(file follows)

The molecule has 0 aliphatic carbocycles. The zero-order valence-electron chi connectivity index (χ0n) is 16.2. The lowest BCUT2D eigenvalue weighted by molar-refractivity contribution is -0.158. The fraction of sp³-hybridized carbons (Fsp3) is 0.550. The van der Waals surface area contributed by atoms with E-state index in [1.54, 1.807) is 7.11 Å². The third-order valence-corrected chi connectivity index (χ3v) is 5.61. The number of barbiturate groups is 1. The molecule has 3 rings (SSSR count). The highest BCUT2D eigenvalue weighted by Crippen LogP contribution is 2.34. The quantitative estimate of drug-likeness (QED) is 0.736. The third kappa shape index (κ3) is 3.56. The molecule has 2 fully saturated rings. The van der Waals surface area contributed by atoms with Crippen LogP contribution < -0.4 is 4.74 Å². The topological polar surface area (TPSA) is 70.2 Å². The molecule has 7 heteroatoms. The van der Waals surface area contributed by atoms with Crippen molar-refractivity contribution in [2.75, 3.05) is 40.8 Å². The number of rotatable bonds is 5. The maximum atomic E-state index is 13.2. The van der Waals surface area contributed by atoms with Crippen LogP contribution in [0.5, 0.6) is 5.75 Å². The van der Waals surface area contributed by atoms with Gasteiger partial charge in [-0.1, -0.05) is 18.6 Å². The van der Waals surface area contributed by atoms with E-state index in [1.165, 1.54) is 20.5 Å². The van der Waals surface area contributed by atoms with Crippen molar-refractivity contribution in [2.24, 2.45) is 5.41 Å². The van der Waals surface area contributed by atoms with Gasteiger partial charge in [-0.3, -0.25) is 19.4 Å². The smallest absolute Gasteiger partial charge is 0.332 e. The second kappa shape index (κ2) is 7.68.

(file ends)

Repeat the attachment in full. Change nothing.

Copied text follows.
The molecule has 0 aliphatic carbocycles. The zero-order valence-electron chi connectivity index (χ0n) is 16.2. The lowest BCUT2D eigenvalue weighted by molar-refractivity contribution is -0.158. The fraction of sp³-hybridized carbons (Fsp3) is 0.550. The van der Waals surface area contributed by atoms with E-state index in [1.54, 1.807) is 7.11 Å². The third-order valence-corrected chi connectivity index (χ3v) is 5.61. The number of barbiturate groups is 1. The molecule has 3 rings (SSSR count). The highest BCUT2D eigenvalue weighted by Crippen LogP contribution is 2.34. The quantitative estimate of drug-likeness (QED) is 0.736. The third kappa shape index (κ3) is 3.56. The molecule has 2 fully saturated rings. The van der Waals surface area contributed by atoms with Crippen LogP contribution < -0.4 is 4.74 Å². The topological polar surface area (TPSA) is 70.2 Å². The molecule has 7 heteroatoms. The van der Waals surface area contributed by atoms with Crippen molar-refractivity contribution in [2.75, 3.05) is 40.8 Å². The number of rotatable bonds is 5. The maximum atomic E-state index is 13.2. The van der Waals surface area contributed by atoms with Crippen LogP contribution in [0.5, 0.6) is 5.75 Å². The van der Waals surface area contributed by atoms with Gasteiger partial charge in [-0.1, -0.05) is 18.6 Å². The van der Waals surface area contributed by atoms with E-state index in [1.165, 1.54) is 20.5 Å². The van der Waals surface area contributed by atoms with Crippen molar-refractivity contribution in [2.24, 2.45) is 5.41 Å². The van der Waals surface area contributed by atoms with Gasteiger partial charge in [-0.3, -0.25) is 19.4 Å². The smallest absolute Gasteiger partial charge is 0.332 e. The second kappa shape index (κ2) is 7.68.